[Milton-L] Fetishizing Greatness, was Re: Is Paradise Lost

Carrol Cox cbcox at ilstu.edu
Thu Apr 23 11:01:13 EDT 2009


jonnyangel wrote:
> 
> > jonnyangel wrote: Well, if that¹s the case then Milton was the greatest playwright of all time.

 Are you serious, clowningn, or a  clown by nature? Carrol

It was a joke. It was a response to whoever said that "poetry" in the
early modern era was defined as drama *and* verse. Although this was
true (going back to the Greeks), it would be like saying that a novel or
a film is "poetry" now. 

I would use "poem" that way. (I think in ordinary usage "poetry" and
"poem" differ somewhat.) A poem or a fiction is a "made thing," a verbal
artifact. (I wouldn't use it for movies.)  I would also use it for many
texts that the Renaissance would have called "history." Tillyard in his
book on the "English Epic" included Gibbon's Decline and Fall. Gould's
_The Structure of Evolutionary Theory_ is a beautiful artifact as well
as a science text, and I don't see why "poem" could not, in some
contexts, include that. "Work of literature" is awkward, and the best
single word for it is "poem." There's a tragic rhythm in Wittgenstein's
Tractatus, and an epic sweep to Rusell's _Human Knowledge_.

And consider John Adams on Cicero (as channeled by Ezra Pound):

Van Myden _editio terza_ design of the book is
exposition
                [CHINESE CHARACTER]
                                of technical terms
as of Hawkins' Pleas of the Crown. Bracton,
Britten, Fleta on Glanville, must dig with my fingers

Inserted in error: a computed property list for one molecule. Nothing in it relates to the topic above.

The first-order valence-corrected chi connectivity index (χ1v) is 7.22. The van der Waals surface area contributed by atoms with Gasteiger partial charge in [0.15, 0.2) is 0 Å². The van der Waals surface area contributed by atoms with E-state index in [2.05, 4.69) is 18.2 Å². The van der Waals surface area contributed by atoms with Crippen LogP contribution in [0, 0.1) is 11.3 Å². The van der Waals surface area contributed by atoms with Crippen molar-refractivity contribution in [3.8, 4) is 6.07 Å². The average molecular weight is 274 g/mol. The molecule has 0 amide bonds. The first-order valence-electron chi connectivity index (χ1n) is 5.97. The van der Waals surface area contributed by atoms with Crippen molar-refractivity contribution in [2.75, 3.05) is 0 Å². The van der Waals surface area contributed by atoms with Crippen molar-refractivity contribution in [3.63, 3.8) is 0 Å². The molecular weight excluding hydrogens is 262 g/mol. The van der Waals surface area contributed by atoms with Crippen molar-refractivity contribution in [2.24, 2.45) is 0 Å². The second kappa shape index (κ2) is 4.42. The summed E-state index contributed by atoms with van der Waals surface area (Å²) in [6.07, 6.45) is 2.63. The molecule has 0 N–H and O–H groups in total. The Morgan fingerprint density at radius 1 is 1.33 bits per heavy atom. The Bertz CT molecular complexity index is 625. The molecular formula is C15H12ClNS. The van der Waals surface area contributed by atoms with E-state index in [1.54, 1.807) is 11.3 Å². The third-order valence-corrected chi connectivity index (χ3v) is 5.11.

as nobody witll lend me or sell me a pick axe.
Exercises my lungs, revives my spirits opens my pores
reading Tully on Cataline quickens my circulation
                (Canto LXIII)

For Adams, it seems, even Cicero's polemical prose meets your 19th-c
definition of poetry as that which tightens the sphinbcter muscle.
(Incidentally - read the Cantos often enough long enough to get a feel
for the metric and those last two lines reveal themselves as a metrical
triumph equal to anything in Shakespeare or Milton.)

All of which  bbrings up another problem with yatter about "The
Greatest" or "The Second Greatest" etc. How good a poem would PL be if
it were the only poem in English? How does Sir Toby put it, "Shall there
be no more cakes and aile?"  Does PL have the most powerful ('greatest')
opening lines in English; I would argue for Rochester:

Much wine had passed, with grave discourse,
Of who fucks who, and who does worse.

What more powerful an ending to any poem than the last sentence of _The
Bostonians_? Any given poem is "great" only because it comes to us in
this rich context of other works.

And I can't end a post on "greatness" without quoting the following:

"Do you know anything of my cousin's captain?" said Edmund; "Captain
Marshall?  You have a large acquaintance in the navy, I conclude?"

"Among admirals, large enough; but," with an air of grandeur, "we know
very little of the inferior ranks.  Post-captains may be very good sort
of men, but they do not belong to _us_.  Of various admirals I could
tell you a great deal:  of them and their flags, and the gradation of
their pay, and their bickerings and jealousies.  But, in general, I can
assure you that they are all passed over, and all very ill used. 
Certainly, my home at my uncle's brought me acquainted with a circle of
admirals.  Of _Rears_ and _Vices_ I saw enough.  Now do not be
suspecting me of a pun, I entreat."

Edmund again felt grave, and only replied, "It is a noble profession."
		(_Mansfield Park_, Ch. 6)

How could one's pores not be opened, one's circulation quickened, to
encounter the rears and vices of the English Navy presented  with such a
straight face? 
 
My point is that obsession with greatness (absolute or relative)
deprives us of what is surely one of the great joys of literature,
finding connections. "The ant's a centaur in his dragon world" (Canto
LXXXI).

Carrol



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